The ballot initiative on the power of eminent domain pitted landowner rights against economic development.
Republican Gov. Haley Barbour, his economic development chief and many local officials opposed the amendment, which was pushed by the politically powerful Mississippi Farm Bureau Federation.
The amendment seeks to prevent the taking of private land for private development. It keeps in place the state's authority to seize private land for public-use projects, such as streets or bridges.
Leland Speed, leader of the Mississippi Development Authority, unsuccessfully sought to derail the amendment through the courts. The Mississippi Supreme Court ultimately decided it would consider a legal challenge if one is filed after Tuesday's election.
Barbour and Speed have contended that Nissan and Toyota wouldn't have come to Mississippi had eminent domain restraints been in place.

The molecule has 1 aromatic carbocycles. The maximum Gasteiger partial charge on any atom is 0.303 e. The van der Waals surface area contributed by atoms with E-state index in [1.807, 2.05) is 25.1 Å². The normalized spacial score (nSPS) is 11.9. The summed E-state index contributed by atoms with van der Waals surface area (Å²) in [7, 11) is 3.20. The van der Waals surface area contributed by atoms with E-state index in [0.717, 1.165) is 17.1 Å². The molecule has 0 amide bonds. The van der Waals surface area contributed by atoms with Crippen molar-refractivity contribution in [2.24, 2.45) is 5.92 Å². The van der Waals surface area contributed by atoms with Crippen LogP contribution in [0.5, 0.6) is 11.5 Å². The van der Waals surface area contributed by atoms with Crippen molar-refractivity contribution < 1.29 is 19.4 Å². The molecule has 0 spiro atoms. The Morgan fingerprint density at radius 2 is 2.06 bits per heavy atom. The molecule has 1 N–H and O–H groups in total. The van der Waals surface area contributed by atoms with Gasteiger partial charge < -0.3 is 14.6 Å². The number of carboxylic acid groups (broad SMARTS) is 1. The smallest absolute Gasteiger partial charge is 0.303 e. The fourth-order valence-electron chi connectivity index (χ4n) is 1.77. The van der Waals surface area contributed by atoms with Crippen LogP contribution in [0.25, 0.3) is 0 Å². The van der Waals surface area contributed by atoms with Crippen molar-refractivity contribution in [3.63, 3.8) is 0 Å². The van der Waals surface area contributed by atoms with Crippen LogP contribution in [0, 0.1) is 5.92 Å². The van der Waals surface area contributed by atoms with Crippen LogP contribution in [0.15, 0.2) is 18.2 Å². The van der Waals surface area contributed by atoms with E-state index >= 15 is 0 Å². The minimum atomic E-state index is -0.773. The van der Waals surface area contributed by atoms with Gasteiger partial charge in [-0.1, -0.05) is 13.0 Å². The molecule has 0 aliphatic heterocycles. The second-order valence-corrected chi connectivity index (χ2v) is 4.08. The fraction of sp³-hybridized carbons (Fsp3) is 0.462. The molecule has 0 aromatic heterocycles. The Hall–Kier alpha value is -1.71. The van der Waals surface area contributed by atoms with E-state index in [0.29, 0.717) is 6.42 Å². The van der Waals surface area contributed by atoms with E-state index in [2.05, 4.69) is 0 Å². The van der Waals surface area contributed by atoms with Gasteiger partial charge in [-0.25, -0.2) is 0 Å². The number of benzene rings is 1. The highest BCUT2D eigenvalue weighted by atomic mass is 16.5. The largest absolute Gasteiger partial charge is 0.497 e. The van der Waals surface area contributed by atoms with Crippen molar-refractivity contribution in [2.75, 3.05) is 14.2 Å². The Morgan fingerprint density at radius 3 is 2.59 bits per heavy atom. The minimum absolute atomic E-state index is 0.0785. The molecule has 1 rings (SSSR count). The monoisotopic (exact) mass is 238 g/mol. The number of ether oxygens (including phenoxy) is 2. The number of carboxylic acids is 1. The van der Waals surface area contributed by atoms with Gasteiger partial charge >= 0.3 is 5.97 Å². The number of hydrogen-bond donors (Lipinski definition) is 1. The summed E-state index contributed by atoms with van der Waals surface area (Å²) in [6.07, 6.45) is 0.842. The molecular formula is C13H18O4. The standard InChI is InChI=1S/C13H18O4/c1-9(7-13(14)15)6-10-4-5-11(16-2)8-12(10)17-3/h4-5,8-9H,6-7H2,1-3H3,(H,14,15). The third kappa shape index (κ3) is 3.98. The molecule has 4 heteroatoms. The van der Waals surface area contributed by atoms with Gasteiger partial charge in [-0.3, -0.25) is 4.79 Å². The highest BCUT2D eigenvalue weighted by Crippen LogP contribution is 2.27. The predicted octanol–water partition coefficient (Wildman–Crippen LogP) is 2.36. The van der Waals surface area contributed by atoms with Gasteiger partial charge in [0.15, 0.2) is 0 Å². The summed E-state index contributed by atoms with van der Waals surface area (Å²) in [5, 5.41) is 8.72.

The Farm Bureau contends homeowners and landowners deserve protection from the confiscation of their property under the guise of economic development for private companies.
In 2005, the U.S. Supreme Court held in a 5-4 decision in Kelo vs. City of New London that a Connecticut city could take people's homes and turn the property over to a private party to develop the property for its own profit. The court justified this result because the increased tax revenue on the developed property would benefit the public and the use of the property was, therefore, a public use.
Since 2005, more than 40 states have strengthened their private property rights laws to keep property from being taken by eminent domain and used for economic development.